The semiconductor industry is facing a perfect storm of consolidation,
commoditization and accelerated development, all of which combines to make
the market extremely unforgiving of mistakes and puts these firms under even
That’s the gist of a report released by market researcher iSuppli Thursday, which found
that the consolidation of the market has resulted in thinner profits, not
more profit and little chance of grabbing market share.
Semiconductor profits have declined since mid-2004, with profits dropping
every quarter, from 19 percent in 2004 to the single digits in the most
recent quarters. Inventory write-offs and the DRAM price wars have only made
the situation worse, although there are signs of memory prices going
“Our analysis shows that the semiconductor industry is so competitive you
can’t be mediocre at anything and be successful,” said Derek Lidow,
president and chief executive officer of iSuppli. Lidow is a very rare
exception in the world of market research firms in that he’s a CEO who is
actively involved in research along with his analysts.
He points to the race in manufacturing as an example. One of the biggest
pain points for AMD (NYSE: AMD) has been the firm’s inability to keep its
manufacturing up to par with Intel (NASDAQ: INTC), which invests very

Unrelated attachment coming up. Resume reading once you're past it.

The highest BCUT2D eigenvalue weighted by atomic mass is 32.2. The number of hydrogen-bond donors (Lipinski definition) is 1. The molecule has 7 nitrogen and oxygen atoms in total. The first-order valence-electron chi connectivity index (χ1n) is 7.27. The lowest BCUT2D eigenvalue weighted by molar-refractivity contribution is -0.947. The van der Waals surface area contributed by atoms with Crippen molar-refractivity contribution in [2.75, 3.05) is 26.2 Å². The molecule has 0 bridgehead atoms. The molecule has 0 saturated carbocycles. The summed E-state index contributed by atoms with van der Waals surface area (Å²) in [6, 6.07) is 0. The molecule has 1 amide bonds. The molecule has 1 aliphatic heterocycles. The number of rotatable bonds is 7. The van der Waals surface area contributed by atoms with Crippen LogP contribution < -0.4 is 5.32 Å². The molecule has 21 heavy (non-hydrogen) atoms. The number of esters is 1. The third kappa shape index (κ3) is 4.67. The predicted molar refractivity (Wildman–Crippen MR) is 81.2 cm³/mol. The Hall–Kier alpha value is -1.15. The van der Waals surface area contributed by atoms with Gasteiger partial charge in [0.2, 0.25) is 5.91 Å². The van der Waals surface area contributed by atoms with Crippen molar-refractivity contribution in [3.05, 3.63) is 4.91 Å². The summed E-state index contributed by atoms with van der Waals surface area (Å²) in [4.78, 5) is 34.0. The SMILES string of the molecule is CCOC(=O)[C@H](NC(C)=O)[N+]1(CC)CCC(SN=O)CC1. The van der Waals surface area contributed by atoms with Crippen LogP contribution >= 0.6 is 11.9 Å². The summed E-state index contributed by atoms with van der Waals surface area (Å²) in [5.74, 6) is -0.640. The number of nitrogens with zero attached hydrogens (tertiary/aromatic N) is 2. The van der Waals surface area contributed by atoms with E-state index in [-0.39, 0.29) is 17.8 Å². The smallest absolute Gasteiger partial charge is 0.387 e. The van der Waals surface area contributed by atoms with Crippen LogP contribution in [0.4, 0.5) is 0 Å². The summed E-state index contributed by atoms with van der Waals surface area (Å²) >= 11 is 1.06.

heavily in its fabrication plants.
That’s why chip design companies like nVidia don’t even own a fab,
instead farming out manufacturing to an independent manufacturing firm
Taiwan Semiconductor Manufacturing Company (TSMC), which is considered the
leader in chip making.
“If TSMC is going to be more effective at producing your chips, have
higher yields and have shorter cycle times, you almost have no choice but to
go with the most efficient provider of that service,” said Lidow. That means
TSMC’s competitors have to invest in fabrication plants as fast as TSMC or
even faster, just to keep up.
Chip makers release products at as fast or faster pace than ever, and
chips are increasingly complex. Intel was making chips with millions of
transistors in the 80s. Today, it is making chips with billions of
transistors. That means more R&D in the same time period.
Lost profits across the board
At the same time, PCs have fallen into commodity status, selling for a
fraction of their former prices. Back in the 1980s, a 386-based computer
with 640k of memory would run $3,000. Today, a Core 2 Quad with 2GB of
memory is $400. That translates into lost profits across the board, from
Intel to the OEMs.
“The semiconductor industry was in a unique position, but over this last
business cycle, semiconductors are no longer the most profitable portion of
the electronics value chain. It’s no more profitable than the computer
industry,” said Lidow.
There are strategies for success. One proven strategy for success for
semiconductor suppliers is to design more of the total system with
system-level chips built around proprietary intellectual property. Another
strategy: outspend your opponents, so you can be more than one generation
ahead and always keep your competition in catch-up mode.
Whatever strategy a semiconductor firm uses, they will have to stick to
it, because Lidow sees no alleviation of this strain on the industry.
“That’s a really important message. You can’t be mediocre at anything you do
or your entire profit margin will slip away because of that,” he said.